Clickbait: The Unsuspected Enemy of News Media
Start writing a post
Student Life

Clickbait: The Unsuspected Enemy of News Media

Writer tackles the ongoing issue of clickbait and fake news! What happens next will SHOCK you!

Clickbait: The Unsuspected Enemy of News Media

"Three SHOCKING foods that cure cancer!"
"Single mom gets rich in 5 days. Here's how YOU can too!"
"Dermatologists HATE 85-year-old woman who looks 20! Her secret will surprise you!"
"GIANT CAT spotted outside Boise, Idaho!"

Journalism, like any other form of art, faces constant evolution. While the newspaper industry once boomed, Television soon took over, presenting a new world of news media that was based more on interactivity and real-time coverage, and now we've reached the point in time in which even the massive Television industry is a thing of the past; the internet has taken the convenience and interactivity of the Television and revolutionized it to the point where news can be accessed 24/7 (often times immediately after the news is made), and even where anyone can contribute to the news via social media and blogging sites.

There are many benefits to this revolutionized system of delivering news; we can see different perspectives, stylistic choices, and even means of delivery. However, there is one major downfall to this approach: the monetization of the news.

Don't get me wrong, there is a genuine career to be made out of journalism. However, while a journalist makes a career from delivering professional, clear, and accurate information that benefits the populace, writers with a stronger focus on income than quality can cleverly cheat people's curiosity to provoke them to click on poorly-executed articles with the use of buzzwords and a strong sense of urgency. This manipulative content is known as clickbait.

Clickbait seems more annoying than harmful, but, in reality, clickbait poses a serious threat to both public knowledge and the perception of quality journalism. To put this in perspective, imagine two documentaries by two different directors. One film is subtly executed, thoroughly explaining cited facts with the intent to inform, rather than to persuade, while the later is a shocking exploitation film that technically uses facts, but distorts them to promote its agenda and to give viewers an emotional response. Though the first film is obviously of a higher quality, it's much less interesting to watch than one that keeps you on the edge of your seat.

Journalism, of course, works in a similar way; we come to it seeking the truth, but we're instinctively drawn to what's going to provide us with entertainment. Merging facts with entertainment can be extremely beneficial in the learning process, but while clickbait typically posesses the entertaining end of the spectrum, seldom does it provide actual information.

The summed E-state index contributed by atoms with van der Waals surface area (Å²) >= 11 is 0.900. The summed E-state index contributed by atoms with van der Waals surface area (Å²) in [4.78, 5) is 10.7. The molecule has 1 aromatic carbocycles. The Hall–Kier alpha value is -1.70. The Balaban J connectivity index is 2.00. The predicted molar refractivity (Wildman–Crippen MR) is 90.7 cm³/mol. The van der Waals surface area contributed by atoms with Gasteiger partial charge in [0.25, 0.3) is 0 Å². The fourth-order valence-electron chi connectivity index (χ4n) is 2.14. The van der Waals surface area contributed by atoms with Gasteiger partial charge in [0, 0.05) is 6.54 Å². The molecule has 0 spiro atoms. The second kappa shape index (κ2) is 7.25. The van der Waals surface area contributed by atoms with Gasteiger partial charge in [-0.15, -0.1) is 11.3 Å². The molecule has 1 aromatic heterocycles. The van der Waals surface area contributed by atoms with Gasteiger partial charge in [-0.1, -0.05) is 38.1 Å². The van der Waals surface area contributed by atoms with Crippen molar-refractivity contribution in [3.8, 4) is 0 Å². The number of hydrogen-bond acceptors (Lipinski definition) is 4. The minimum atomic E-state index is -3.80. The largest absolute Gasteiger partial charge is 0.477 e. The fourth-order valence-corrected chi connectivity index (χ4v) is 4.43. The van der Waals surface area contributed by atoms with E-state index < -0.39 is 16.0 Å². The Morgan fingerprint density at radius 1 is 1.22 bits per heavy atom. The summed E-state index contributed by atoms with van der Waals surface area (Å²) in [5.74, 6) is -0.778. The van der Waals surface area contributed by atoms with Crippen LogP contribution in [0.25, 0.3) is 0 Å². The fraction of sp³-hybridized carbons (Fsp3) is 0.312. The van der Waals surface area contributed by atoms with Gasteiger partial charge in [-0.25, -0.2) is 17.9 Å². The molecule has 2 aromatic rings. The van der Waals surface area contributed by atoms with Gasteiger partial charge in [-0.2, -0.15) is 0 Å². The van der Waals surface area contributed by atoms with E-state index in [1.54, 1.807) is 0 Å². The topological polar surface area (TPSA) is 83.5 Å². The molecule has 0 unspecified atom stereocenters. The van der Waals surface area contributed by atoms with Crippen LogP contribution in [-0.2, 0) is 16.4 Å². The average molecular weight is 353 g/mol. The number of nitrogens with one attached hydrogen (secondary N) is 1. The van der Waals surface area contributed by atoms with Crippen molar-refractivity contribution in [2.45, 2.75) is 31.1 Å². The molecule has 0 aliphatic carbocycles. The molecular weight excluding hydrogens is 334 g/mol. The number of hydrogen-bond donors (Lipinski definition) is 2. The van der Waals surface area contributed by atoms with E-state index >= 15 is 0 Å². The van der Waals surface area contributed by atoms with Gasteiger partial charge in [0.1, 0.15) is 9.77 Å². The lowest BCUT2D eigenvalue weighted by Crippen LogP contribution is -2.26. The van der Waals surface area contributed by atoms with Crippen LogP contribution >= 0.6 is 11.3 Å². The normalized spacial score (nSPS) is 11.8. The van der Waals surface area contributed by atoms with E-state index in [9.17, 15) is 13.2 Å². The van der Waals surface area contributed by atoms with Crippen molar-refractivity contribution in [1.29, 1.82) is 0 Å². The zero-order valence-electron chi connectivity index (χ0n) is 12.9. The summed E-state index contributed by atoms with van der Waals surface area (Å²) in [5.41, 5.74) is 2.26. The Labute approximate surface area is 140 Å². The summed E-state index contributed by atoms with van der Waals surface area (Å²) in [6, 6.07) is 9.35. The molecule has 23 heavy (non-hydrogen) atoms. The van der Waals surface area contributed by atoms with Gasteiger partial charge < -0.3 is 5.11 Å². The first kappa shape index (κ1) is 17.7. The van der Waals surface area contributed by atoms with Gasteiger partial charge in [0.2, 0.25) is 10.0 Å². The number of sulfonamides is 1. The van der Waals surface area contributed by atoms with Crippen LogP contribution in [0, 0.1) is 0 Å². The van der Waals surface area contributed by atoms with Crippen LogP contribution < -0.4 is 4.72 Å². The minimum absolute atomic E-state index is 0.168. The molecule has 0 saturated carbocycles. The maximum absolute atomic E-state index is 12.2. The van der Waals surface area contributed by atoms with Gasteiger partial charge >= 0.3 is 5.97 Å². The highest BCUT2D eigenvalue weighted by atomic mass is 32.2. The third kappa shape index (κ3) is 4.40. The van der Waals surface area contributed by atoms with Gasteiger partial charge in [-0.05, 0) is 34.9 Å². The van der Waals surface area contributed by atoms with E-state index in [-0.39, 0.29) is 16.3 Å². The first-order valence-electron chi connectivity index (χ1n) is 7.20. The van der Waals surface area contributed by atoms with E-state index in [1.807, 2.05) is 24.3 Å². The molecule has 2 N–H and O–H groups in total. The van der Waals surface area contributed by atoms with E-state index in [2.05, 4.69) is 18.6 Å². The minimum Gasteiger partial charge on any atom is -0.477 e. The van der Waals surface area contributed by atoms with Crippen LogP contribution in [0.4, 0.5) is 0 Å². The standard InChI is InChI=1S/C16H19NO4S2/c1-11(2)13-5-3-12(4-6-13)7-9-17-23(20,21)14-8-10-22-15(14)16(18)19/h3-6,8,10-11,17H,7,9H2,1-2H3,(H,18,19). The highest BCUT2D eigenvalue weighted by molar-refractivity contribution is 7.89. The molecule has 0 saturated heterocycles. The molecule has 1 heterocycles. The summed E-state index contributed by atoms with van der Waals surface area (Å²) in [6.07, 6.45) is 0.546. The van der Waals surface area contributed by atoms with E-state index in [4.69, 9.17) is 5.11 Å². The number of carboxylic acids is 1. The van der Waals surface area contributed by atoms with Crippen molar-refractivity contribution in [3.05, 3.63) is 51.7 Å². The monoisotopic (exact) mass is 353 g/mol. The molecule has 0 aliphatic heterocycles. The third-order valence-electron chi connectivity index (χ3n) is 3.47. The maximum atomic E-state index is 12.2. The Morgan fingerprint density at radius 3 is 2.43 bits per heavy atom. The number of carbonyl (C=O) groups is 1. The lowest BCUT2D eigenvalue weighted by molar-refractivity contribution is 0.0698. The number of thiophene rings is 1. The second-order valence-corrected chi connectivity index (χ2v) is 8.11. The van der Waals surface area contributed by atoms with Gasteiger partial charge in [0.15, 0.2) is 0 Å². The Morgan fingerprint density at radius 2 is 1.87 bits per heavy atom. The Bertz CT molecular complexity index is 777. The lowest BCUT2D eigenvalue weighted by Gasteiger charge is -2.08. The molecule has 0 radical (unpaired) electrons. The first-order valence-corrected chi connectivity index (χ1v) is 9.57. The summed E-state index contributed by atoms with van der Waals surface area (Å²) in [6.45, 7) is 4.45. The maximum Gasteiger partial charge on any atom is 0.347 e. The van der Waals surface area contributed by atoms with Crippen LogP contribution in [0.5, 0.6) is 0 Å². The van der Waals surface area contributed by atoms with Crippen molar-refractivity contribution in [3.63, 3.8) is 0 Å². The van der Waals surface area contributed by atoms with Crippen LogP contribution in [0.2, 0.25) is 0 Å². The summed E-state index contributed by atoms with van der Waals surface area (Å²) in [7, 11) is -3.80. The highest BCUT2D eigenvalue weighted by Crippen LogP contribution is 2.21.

So, how exactly does this threaten journalism? The problem comes down to the quantity. Quality takes time; therefore, clickbait can be rapidly produced, drawing in curious viewers and making massive amounts of money, leaving legitimate journalists far behind in popularity. Of course, clickbait doesn't only threaten journalists; it threatens consumers as well. When we buy into the emotional aspects of something, we often times forget to approach it logically, analyzing what the information is derived from and any potential biases. Sometimes, we neglect to even open the article and simply accept the headline, causing us to fall victim to misinformation.

Sometimes to hilarious extents...

Many social media platforms have begun to take action against fake news, and it's important that we acknowlege that clickbait is nearly as dangerous as fake news when we allow it to take advantage of us. In the end, it's essential that, in the search for legitimate journalism, we take our time to consider where our information is coming from, and if it's intended to inform the masses, or simply profit from their emotions.

Report this Content
This article has not been reviewed by Odyssey HQ and solely reflects the ideas and opinions of the creator.
October Is Overrated, Let's Just Accept This Fact

I have never liked the month of October. I like the fall weather and the beginning of wearing sweaters in the crisp fall air, but I never associated this with the month of October.

Keep Reading... Show less

The Plight Of Being Bigger Than A D-Cup

"Big boobs are like puppies: they're fun to look at and play with, but once they're yours, you realize they're a lot of responsibility." - Katie Frankhart, Her Campus


This probably sounds like the most self-absorbed, egotistical, and frankly downright irritating white-girl problem... but there's more to this I promise.

Keep Reading... Show less

An Open Letter To The Younger Muslim Generation

Fight back with dialogue and education.


Dear Muslim Kids,

Keep Reading... Show less

The Mystery Of The Gospel

Also entitled, "The Day I Stopped Believing In God"


I had just walked across the street from the soccer field back to the school. I turned around and saw the cars rushing, passing each other, going fast over the crosswalk where I had been moments earlier. “It would be so easy to jump in front of one of them,” I thought, looking at the cars. “I could jump, and this life that I’m stuck in would be over.”

Keep Reading... Show less

College as Told by The Lord of the Rings Memes

One does not simply pass this article.


College as told by the Lord of the Rings and The Hobbit memes. Everyone will be Tolkien about it.

Keep Reading... Show less

Subscribe to Our Newsletter

Facebook Comments